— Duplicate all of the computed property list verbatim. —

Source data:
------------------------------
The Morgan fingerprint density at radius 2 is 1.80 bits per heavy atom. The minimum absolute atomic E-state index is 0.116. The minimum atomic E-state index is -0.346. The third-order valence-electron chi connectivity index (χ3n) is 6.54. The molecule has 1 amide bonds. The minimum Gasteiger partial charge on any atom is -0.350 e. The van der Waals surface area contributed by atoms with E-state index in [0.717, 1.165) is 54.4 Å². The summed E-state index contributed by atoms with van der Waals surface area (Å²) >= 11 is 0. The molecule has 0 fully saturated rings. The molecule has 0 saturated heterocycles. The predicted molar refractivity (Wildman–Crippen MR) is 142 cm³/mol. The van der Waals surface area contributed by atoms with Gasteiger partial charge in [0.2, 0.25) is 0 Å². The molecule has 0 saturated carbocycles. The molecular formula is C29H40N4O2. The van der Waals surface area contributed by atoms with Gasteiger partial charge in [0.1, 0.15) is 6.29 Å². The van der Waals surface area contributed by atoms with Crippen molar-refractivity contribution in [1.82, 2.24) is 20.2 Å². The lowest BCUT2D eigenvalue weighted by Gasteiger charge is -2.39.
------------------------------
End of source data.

The Morgan fingerprint density at radius 2 is 1.80 bits per heavy atom. The minimum absolute atomic E-state index is 0.116. The minimum atomic E-state index is -0.346. The third-order valence-electron chi connectivity index (χ3n) is 6.54. The molecule has 1 amide bonds. The minimum Gasteiger partial charge on any atom is -0.350 e. The van der Waals surface area contributed by atoms with E-state index in [0.717, 1.165) is 54.4 Å². The summed E-state index contributed by atoms with van der Waals surface area (Å²) >= 11 is 0. The molecule has 0 fully saturated rings. The molecule has 0 saturated heterocycles. The predicted molar refractivity (Wildman–Crippen MR) is 142 cm³/mol. The van der Waals surface area contributed by atoms with Gasteiger partial charge in [0.2, 0.25) is 0 Å². The molecule has 0 saturated carbocycles. The molecular formula is C29H40N4O2. The van der Waals surface area contributed by atoms with Gasteiger partial charge in [0.1, 0.15) is 6.29 Å². The van der Waals surface area contributed by atoms with Crippen molar-refractivity contribution in [1.82, 2.24) is 20.2 Å². The lowest BCUT2D eigenvalue weighted by Gasteiger charge is -2.39.